Flight Dallas - Las Vegas (DFW - LAS) $55+ Flight Los Angeles - Las Vegas (LAX - LAS) $55+ Flight Oakland - Las Vegas (OAK - LAS) $55+ Flight Seattle - Las Vegas (SEA - LAS) $55+ Flight Houston - Las Vegas (IAH - LAS) $72+ Flight Denver - Las Vegas (DEN - LAS) $77+ Flight San José - Las Vegas (SJC - LAS) $77+ Flight Houston - Las Vegas (HOU - LAS) $82+ Flight San Francisco - Las Vegas (SFO - LAS) $97+ Flight Chicago - Las Vegas (ORD - LAS) $125+ Flight Minneapolis - Las Vegas (MSP - LAS) $130+ Flight Orlando - Las Vegas (MCO - LAS) $131+ Flight Philadelphia - Las Vegas (PHL - LAS) $137+ Flight Washington - Las Vegas (BWI - LAS) $155+ Flight Atlanta - Las Vegas (ATL - LAS) $162+ Flight Newark - Las Vegas (EWR - LAS) $167+ Flight Fort Lauderdale - Las Vegas (FLL - LAS) $168+ Flight Boston - Las Vegas (BOS - LAS) $173+ Flight Washington - Las Vegas (DCA - LAS) $176+ Flight Detroit - Las Vegas (DTW - LAS) $177+ Flight New York - Las Vegas (LGA - LAS) $186+ Flight New York - Las Vegas (JFK - LAS) $219+ Flight Chicago - Las Vegas (MDW - LAS) $233+ Flight Honolulu - Las Vegas (HNL - LAS) $336+
As Canada's token middle child, Edmonton has long gotten short shrift amid its glitzier sisters (we're looking at you, Toronto and Vancouver). But no longer — food and museum news is casting a spotlight on Alberta’s capital city. After stints at Noma in Copenhagen and Manhattan's Daniel, chef Scott Downey returned to his hometown to open the Butternut Tree in September, with a focus on indigenous foods — grilled bannock with wild mushrooms and winged kelp; bison served with Saskatoon berry jus; maple-butter cake with black-currant jam. We're waiting to make our dinner reservations until the new Royal Alberta Museum opens its doors. Designed by Dialog architects on the site of a former Canada Post distribution center, the 419,000-square-foot space will include Ice Age horse fossils and a dig pit for children. To experience Edmonton’s indie side, stay at Crash Hotel, an homage to the Ace, which opened last winter. Its themed Hi-Fi room walls are lined with vintage speakers, and hangover pills are at the ready in the mini-bar. —Kathryn O’Shea-Evans
Thai tourism is as robust as ever: more than 21 million international visitors poured into the capital in 2016, making it the world’s most visited city. To accommodate all those arrivals, the metropolis is welcoming a bevy of posh new hotels in the coming year. The Waldorf Astoria Bangkok will have a spa, rooftop bar, and outdoor infinity pool overlooking the Royal Bangkok Sports Club, while the 155-room Bangkok Edition will open this summer in MahaNakhon, a towering skyscraper with a swirl of cubical cutouts wrapping around the building. Four Seasons and Capella both have properties in the works on the Chao Phraya Estate, a lush riverfront development that’s part shopping and dining destination, part tropical escape. The Michelin Guide will make its long-awaited debut here this year, drawing attention to one of the world’s most dynamic culinary scenes. And for art lovers, there’s a flock of brand-new multipurpose creative spaces to explore, including the Thailand Creative & Design Center, which just relocated to a former General Post Office on historic Charoen Krung Road; Warehouse 30, a series of World War II-era warehouses revamped by starchitect Duangrit Bunnag; and ChangChui, an immense complex of bars, shops, and restaurants constructed out of upcycled materials, including an airplane salvaged from the scrap pile. —Diana Hubbell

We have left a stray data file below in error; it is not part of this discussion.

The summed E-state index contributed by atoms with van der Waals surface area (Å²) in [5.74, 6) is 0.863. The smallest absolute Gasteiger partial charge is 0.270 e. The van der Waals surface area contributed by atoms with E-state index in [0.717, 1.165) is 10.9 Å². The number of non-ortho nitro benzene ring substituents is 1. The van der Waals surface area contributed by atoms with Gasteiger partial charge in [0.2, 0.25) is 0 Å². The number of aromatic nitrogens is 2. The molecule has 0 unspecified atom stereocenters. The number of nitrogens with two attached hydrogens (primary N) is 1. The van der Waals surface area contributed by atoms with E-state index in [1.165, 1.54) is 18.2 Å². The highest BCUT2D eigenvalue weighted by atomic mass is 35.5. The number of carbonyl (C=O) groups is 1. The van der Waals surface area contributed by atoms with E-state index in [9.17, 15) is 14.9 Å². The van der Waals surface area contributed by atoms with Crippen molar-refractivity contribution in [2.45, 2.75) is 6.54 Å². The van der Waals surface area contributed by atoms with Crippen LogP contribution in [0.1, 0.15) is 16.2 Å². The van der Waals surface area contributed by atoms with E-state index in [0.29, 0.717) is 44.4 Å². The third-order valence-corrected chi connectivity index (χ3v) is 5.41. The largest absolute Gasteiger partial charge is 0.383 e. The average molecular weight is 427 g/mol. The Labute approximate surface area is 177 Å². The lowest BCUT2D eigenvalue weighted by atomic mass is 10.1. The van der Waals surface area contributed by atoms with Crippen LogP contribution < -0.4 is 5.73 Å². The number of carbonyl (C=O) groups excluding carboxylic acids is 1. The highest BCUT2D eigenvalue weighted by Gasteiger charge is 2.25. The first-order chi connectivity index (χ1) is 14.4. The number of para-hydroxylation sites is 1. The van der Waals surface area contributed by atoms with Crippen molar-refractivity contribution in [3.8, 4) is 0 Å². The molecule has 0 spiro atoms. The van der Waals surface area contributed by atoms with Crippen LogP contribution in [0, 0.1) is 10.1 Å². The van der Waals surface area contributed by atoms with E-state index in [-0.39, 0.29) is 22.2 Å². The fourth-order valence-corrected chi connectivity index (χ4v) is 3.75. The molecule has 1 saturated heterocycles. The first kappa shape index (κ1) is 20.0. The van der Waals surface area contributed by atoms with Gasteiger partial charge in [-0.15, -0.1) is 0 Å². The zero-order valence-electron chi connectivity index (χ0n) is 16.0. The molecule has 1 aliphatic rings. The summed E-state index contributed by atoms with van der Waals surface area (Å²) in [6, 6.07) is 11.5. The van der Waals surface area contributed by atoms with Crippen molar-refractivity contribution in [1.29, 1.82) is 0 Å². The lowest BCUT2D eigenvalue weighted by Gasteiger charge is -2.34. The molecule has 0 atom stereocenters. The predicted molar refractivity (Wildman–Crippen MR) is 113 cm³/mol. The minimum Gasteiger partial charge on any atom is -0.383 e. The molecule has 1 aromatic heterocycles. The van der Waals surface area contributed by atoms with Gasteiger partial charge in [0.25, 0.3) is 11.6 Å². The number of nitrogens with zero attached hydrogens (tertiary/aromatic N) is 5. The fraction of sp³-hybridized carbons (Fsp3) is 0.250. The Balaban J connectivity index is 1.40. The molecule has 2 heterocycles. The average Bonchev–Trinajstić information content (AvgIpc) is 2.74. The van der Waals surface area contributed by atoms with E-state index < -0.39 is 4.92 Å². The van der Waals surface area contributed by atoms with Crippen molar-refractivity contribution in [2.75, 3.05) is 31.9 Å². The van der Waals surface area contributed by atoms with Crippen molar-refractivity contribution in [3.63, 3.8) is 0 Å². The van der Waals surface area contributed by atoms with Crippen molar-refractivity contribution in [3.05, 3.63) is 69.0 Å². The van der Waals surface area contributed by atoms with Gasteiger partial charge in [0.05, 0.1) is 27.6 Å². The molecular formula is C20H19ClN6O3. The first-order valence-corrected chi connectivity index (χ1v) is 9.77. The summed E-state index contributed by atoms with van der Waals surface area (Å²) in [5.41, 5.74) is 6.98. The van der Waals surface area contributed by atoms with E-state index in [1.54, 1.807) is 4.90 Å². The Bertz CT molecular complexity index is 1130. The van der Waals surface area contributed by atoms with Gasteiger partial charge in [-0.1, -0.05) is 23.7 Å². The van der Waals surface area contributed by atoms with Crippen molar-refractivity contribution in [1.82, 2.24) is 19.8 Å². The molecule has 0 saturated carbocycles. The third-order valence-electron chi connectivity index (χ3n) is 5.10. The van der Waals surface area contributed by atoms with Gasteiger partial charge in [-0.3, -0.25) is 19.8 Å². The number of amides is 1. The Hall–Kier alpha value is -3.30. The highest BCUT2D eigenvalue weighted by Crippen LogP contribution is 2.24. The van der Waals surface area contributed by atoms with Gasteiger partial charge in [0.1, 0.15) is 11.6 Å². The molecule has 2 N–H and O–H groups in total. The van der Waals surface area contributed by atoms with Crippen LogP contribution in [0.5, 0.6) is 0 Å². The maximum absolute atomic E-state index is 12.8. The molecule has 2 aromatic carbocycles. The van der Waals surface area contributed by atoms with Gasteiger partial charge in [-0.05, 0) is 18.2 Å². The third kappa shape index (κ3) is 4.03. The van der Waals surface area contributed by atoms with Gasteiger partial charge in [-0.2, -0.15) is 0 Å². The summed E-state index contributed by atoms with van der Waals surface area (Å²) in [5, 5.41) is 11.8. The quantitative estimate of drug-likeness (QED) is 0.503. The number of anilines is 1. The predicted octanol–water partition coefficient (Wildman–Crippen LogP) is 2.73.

In March 2017, Travelers agreed to acquire UK-based Simply Business from Aquiline Capital Partners for approximately $490 million. Simply Business is a leading U.K. distributor of small business insurance policies, offering products online on behalf of a broad panel of carriers. It has more than 425,000 microbusiness customers covering more than 1,000 classes of business, and was named “Best Company to Work For” by The Sunday Times in 2015 and 2016. The transaction adds to Travelers' digital capabilities.[29][30][31]

This year, Buenos Aires becomes a hub for art, sports, and politics: the inaugural Art Basel Cities program, the Youth Olympic Games, and the G20 will all take place in the city, beginning with the multi-year Art Basel initiative. Though the Argentinean capital is already home to an eclectic collection of galleries, Art Basel Cities promises to elevate Buenos Aires’ reputation in the global art scene by offering professional support for local artists, as well as lectures and workshops throughout the year to draw art lovers to the city.